‘From content scarcity to content infinity’: The major themes of Cannes 2024 so far

AI is a hot topic — but so are humans.

People mingle in Cannes 2024

Diane Schwartz is CEO of Ragan Communications. 

Public relations is a powerful undercurrent at the Cannes International Festival of Creativity, where those in marketing, advertising and other creatives gather to be inspired and connected.

While there has been a smattering of communications executives on panels about storytelling, reputation, DE&I and media relations, the Cannes Festival is not yet the place where communications takes center stage.

Yet, the lines are so blurry between marketing and PR that it’s clear what a powerful role PR quietly plays to fuel the creative industry.

The consequences and creativity of AI

While talk about generative AI flowed like rosé, they’ve evolved since last year. Flush in the early days of the AI boom, 2023 focused on the possibilities of AI, while this year focused on results – and risk. The danger of signal loss amid the focus on AI presents a unique opportunity brand storytellers to shine.

To wit, Microsoft’s activation this year includes the tagline “AI is not creative. You are.”

That ethos was seen in effect as, for the first time, the Cannes Lions awards entry form required disclosure if AI was used in any element of a campaign’s development. The tools were welcomed – but only if their presence is understood.

The advent of AI is leading to cost-cutting on activities like research and copywriting– a positive for clients but a more difficult new reality for agencies.

But even as the realities of the limitations of AI come into focus, its possibilities still remain heady.

“We’re going from content scarcity to content infinity,” noted Tamon George, CEO of the Creative Theory Agency. “AI will be a tool to help us win.”

Brand leaders also advised to listen closely to employees when developing campaigns, whether through AI or the old-fashioned way. And don’t take for granted that younger generations are adept at AI use: everyone is learning this together.

Putting the customer first

But even amid these technological advancements, humans are still at the center of both creative work and the customers that work seeks to reach.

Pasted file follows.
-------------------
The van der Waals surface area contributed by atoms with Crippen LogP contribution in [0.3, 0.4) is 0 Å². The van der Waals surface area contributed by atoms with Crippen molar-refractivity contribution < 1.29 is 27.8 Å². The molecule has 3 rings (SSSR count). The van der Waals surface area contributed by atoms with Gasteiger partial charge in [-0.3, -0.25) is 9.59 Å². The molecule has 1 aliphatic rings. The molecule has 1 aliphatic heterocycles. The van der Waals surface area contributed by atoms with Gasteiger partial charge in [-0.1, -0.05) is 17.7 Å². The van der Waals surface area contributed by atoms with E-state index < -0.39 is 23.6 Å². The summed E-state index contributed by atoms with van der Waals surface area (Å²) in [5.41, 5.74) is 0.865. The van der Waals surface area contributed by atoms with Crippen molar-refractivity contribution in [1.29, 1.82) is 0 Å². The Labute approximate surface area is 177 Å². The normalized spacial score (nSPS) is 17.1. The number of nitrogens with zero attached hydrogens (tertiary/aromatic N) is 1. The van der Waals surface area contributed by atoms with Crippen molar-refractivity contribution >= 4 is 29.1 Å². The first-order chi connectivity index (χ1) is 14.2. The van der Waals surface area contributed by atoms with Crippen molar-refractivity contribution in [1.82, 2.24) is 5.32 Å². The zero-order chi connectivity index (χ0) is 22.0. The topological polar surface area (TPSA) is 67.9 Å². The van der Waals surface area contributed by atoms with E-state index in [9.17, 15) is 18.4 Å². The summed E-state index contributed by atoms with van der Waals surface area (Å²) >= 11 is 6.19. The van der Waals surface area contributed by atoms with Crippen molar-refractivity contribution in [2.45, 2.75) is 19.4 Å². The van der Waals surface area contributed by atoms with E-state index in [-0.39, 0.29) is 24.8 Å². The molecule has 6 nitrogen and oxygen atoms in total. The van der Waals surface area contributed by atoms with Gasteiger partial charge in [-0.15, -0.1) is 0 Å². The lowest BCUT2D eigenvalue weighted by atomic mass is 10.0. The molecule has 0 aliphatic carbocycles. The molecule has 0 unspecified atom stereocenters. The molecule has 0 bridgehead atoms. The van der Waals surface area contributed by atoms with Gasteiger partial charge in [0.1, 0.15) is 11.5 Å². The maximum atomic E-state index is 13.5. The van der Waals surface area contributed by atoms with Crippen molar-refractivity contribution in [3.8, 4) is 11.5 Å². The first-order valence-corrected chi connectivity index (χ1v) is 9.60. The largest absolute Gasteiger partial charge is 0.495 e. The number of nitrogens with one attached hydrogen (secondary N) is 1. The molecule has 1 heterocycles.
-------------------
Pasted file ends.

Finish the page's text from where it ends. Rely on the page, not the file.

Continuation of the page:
“We are guest-obsessed,” said Brandi Pitts, senior vice president of brand marketing and media at Ulta Beauty, where customers are referred to as “guests” and where 95% of those 43 million guests are members of Ulta’s loyalty program.

Ulta’s retail associates, some of whom double as Ulta influencers on social media, play a critical role in helping customers unlock stronger self-identities through simple acts such as choosing a bold lipstick. That’s the kind of innately human interaction that just can’t be replaced by even the savviest AI.

Ragan Communications CEO Diane Schwartz makes connects at Cannes.


Always innovating

A throughline in many conversations among brand leaders is the necessity to take on an experimentation mindset.

Best-selling author Deepak Chopra referred to AI as his guru who provides the key to “all the wisdom throughout the ages.” He shared the key elements of his creative process, which can be accomplished with the help of technology or on a purely human level:

  • Outcome
  • Information-gathering
  • Analysis
  • Incubation
  • Insight
  • Inspiration
  • Implementation
  • Leap to a new story, or reincarnation

These themes of finding new ways to foster creativity, the need for balancing humanity with technology and putting customers first are sure to continue to resonate through the rest of the festival and beyond. Come back to PR Daily for more Cannes coverage in the days ahead, including the PR Daily/Ragan Communications Roundtable.

Topics: PR


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